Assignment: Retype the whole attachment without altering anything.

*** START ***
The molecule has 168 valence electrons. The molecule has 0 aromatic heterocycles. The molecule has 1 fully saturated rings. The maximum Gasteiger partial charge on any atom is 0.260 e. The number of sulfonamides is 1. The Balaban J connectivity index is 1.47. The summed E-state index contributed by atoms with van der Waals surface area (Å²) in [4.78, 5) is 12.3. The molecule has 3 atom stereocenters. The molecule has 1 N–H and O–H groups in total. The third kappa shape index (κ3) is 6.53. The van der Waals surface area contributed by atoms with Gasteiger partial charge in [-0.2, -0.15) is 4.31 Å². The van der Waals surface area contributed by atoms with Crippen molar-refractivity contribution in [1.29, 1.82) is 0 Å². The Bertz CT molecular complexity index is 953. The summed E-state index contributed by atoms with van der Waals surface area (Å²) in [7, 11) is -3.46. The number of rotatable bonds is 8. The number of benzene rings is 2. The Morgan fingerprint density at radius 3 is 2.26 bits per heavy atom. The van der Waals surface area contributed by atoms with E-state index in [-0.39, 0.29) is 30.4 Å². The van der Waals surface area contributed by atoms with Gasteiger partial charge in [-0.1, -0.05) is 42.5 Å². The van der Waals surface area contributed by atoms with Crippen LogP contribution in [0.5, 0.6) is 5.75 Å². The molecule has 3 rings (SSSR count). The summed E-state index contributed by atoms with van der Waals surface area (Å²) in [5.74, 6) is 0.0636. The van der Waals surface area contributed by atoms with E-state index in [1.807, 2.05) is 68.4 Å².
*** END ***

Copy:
The molecule has 168 valence electrons. The molecule has 0 aromatic heterocycles. The molecule has 1 fully saturated rings. The maximum Gasteiger partial charge on any atom is 0.260 e. The number of sulfonamides is 1. The Balaban J connectivity index is 1.47. The summed E-state index contributed by atoms with van der Waals surface area (Å²) in [4.78, 5) is 12.3. The molecule has 3 atom stereocenters. The molecule has 1 N–H and O–H groups in total. The third kappa shape index (κ3) is 6.53. The van der Waals surface area contributed by atoms with Gasteiger partial charge in [-0.2, -0.15) is 4.31 Å². The van der Waals surface area contributed by atoms with Crippen molar-refractivity contribution in [1.29, 1.82) is 0 Å². The Bertz CT molecular complexity index is 953. The summed E-state index contributed by atoms with van der Waals surface area (Å²) in [7, 11) is -3.46. The number of rotatable bonds is 8. The number of benzene rings is 2. The Morgan fingerprint density at radius 3 is 2.26 bits per heavy atom. The van der Waals surface area contributed by atoms with E-state index in [-0.39, 0.29) is 30.4 Å². The van der Waals surface area contributed by atoms with Gasteiger partial charge in [-0.1, -0.05) is 42.5 Å². The van der Waals surface area contributed by atoms with Crippen LogP contribution in [0.5, 0.6) is 5.75 Å². The molecule has 3 rings (SSSR count). The summed E-state index contributed by atoms with van der Waals surface area (Å²) in [5.74, 6) is 0.0636. The van der Waals surface area contributed by atoms with E-state index in [1.807, 2.05) is 68.4 Å².